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Toward a Better Retailing Model

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Retail CIOs “are increasingly aware that it’s difficult to make informed decisions about where to invest in multi-channel capability if you don’t have a clearly articulated multi-channel strategy,” Dale Achabal, executive director of the Retail Management Institute at Santa Clara University, said in a session entitled “Cross-Channel Leverage & Optimization: The State of the U.S. Retailing Industry.”

And since most merchants are now multi-channel retailers, this means that it’s difficult to invest intelligently in the business — indeed, it’s difficult to manage the business intelligently — without rethinking and revising your organizational strategy from top to bottom. “Mere presence,” he said, “does not constitute a multi-channel strategy. True multi-channel retailing is a better retailing model. Most retailers do not understand this and are not benefiting from it.”

So what exactly is true multi-channel retailing? The key, according to Achabal, is what he and his colleagues call optimization — by his description, the allocation of resources in an optimal way.

“This is not the same thing as ‘consistency’ or ‘integration,’” he said, “and it does not happen automatically. It needs to be a systematic, conscious part of your strategy. Having multiple channels gives you a lot of opportunities, but you have to push them. Cross-channel optimization focuses on leveraging the capabilities of emerging channels to impact the operating mode of the existing dominant channel.”

For a look at how this kind of thinking plays out in the real world, he offers the example of the Disney Company. Disney doesn’t have solitary, freestanding products: When it releases a movie, it also releases movie-related merchandise in stores, movie-themed McDonalds Happy Meals, ads and promos on the Disney Channel, books and comic books featuring the movie’s characters and a whole host of other products. If the movie is a success, it becomes a ride at Disney theme parks.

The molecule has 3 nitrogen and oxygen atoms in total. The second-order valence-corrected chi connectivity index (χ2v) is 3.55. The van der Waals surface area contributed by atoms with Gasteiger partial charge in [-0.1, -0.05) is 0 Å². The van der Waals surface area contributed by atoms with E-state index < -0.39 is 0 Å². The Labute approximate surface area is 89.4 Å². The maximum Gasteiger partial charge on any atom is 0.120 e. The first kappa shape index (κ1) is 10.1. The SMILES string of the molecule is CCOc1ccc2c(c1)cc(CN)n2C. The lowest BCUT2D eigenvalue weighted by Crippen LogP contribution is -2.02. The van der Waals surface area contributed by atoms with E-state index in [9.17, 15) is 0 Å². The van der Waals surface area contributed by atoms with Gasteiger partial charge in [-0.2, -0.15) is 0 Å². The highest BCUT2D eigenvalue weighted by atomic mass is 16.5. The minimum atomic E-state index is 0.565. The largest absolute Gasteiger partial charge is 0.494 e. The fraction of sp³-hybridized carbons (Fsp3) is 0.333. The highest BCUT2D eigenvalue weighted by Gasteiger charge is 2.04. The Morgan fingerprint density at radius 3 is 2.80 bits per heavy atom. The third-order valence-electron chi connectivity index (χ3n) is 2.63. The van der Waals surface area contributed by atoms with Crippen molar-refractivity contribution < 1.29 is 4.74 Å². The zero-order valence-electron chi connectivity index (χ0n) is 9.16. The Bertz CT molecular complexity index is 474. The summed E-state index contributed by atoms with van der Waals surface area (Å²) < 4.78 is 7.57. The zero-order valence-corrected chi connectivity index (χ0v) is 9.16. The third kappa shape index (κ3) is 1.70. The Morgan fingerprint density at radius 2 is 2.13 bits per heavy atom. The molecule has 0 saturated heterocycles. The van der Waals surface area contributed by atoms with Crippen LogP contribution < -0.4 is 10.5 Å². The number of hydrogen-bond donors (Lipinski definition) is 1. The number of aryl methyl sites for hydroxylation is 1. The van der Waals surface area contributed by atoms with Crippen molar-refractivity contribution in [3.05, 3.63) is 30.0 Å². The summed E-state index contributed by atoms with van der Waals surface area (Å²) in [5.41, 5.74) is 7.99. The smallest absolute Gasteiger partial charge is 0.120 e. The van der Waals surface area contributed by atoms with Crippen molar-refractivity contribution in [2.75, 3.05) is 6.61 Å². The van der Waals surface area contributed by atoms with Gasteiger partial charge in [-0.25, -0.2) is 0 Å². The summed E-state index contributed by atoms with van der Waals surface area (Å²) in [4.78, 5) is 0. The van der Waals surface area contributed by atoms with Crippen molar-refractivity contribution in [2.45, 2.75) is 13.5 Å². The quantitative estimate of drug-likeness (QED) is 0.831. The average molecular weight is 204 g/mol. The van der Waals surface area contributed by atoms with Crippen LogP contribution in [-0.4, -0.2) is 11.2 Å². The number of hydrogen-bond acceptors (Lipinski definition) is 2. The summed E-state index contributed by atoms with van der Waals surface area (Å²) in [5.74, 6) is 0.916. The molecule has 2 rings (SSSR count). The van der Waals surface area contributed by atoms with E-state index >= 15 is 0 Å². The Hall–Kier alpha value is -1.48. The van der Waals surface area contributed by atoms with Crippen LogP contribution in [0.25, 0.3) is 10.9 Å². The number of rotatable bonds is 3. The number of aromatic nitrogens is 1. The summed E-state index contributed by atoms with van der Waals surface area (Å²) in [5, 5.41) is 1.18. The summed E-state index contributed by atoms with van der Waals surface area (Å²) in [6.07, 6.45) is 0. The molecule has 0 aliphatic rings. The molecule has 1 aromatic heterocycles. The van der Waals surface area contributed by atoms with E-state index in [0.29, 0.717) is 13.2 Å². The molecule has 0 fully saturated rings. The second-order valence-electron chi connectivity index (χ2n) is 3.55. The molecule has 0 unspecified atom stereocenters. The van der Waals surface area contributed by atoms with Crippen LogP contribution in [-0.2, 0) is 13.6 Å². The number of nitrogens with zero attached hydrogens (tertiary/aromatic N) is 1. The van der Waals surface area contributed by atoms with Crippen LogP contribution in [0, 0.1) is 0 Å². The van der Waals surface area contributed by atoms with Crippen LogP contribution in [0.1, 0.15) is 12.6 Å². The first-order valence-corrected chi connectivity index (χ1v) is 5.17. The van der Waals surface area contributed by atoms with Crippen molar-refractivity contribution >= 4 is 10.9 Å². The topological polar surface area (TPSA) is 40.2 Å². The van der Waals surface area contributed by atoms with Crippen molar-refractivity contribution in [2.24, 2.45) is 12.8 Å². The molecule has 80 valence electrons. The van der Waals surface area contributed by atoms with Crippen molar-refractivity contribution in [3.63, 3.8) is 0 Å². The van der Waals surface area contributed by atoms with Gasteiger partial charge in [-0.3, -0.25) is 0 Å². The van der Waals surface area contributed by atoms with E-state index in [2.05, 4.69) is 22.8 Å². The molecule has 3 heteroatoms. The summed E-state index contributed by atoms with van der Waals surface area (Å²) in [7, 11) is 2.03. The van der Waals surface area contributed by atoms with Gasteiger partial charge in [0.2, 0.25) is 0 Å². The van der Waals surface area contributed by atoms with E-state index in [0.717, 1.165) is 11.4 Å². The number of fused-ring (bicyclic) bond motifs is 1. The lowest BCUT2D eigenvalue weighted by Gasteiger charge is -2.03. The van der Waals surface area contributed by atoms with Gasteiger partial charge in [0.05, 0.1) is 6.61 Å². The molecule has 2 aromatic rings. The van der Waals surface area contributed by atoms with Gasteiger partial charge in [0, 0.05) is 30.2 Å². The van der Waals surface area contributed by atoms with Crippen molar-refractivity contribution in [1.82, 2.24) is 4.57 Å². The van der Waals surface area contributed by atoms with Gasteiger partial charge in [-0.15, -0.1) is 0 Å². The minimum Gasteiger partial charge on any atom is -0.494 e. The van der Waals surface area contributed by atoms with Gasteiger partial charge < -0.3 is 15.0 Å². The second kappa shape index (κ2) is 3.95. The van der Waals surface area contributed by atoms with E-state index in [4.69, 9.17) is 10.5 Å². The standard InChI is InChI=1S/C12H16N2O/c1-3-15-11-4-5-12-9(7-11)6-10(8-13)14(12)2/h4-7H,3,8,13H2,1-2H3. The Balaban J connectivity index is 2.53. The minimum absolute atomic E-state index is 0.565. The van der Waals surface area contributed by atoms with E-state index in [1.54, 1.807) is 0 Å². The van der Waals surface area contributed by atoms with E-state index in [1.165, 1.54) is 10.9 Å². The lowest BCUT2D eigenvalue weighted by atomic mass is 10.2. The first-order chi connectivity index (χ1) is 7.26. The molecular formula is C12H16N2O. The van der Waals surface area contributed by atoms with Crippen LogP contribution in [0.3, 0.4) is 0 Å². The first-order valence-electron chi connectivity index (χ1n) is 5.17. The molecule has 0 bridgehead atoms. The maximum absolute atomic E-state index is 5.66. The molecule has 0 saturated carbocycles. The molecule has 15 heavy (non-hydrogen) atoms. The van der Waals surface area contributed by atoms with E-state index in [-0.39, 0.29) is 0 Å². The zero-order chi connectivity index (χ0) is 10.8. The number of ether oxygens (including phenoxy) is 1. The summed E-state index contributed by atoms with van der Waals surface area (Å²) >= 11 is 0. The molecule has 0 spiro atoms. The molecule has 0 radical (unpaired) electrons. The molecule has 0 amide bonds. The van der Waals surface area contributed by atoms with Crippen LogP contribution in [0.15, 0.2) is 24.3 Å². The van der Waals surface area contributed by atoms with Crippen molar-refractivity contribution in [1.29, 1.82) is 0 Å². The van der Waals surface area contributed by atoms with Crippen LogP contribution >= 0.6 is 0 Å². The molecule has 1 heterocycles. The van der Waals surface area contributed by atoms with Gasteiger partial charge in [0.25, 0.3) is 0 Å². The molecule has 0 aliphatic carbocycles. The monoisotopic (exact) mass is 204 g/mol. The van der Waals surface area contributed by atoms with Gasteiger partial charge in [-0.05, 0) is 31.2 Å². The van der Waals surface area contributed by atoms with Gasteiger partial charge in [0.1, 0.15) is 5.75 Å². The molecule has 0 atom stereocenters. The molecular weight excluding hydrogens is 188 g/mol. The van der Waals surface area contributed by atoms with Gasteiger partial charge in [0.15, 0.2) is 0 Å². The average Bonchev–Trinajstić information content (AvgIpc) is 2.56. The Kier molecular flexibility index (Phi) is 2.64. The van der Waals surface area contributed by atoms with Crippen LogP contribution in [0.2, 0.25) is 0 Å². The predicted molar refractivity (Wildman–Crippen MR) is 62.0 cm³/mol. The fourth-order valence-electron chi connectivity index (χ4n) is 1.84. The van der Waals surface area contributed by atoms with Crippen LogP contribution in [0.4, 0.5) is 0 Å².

In essence, Disney links “every channel in a way that has a significant impact on their expense structure,” Achabal said. “If Disney releases a soundtrack CD from a movie, what’s their promotion cost? Zero. If you and I release a CD and want to sell any of it, what’s our promotion cost? Millions. This is a fundamental difference in how Disney operates from other entertainment companies” — and, he noted, it’s not a new concept. Achabal illustrated the point with a diagram from the Disney Company showing how all the channels nourish each other. Copyright date on the diagram: 1957.

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Well, yes, that’s nice, you may be thinking, but I don’t run a movie studio: I sell shoes or dresses or hardware. How am I supposed to do this in my business? “The basis of cross-channel optimization,” Achabal said, “lies in migrating activities across channels.” As an example he cited a merchant with two primary channels (three, to be completely accurate, but he combined two for simplicity’s sake): store and catalog/web.

This retailer has two primary “value levels” or competitive advantages: a dominant product assortment and extensive product knowledge. The company maintains its advantages — it keeps the value levels high — through product testing and constantly updating its product knowledge. Optimization comes from making strategic decisions about where to conduct these activities.

“Most in-store product testing is done on an ad-hoc basis,” Achabal said. “There’s no collecting of results in a data base and so no statistical analysis, plus it’s very expensive. Product testing is very easy to do online, however. You get very quick feedback, you start accumulating data you can actually do some analysis with and there’s a much lower cost.”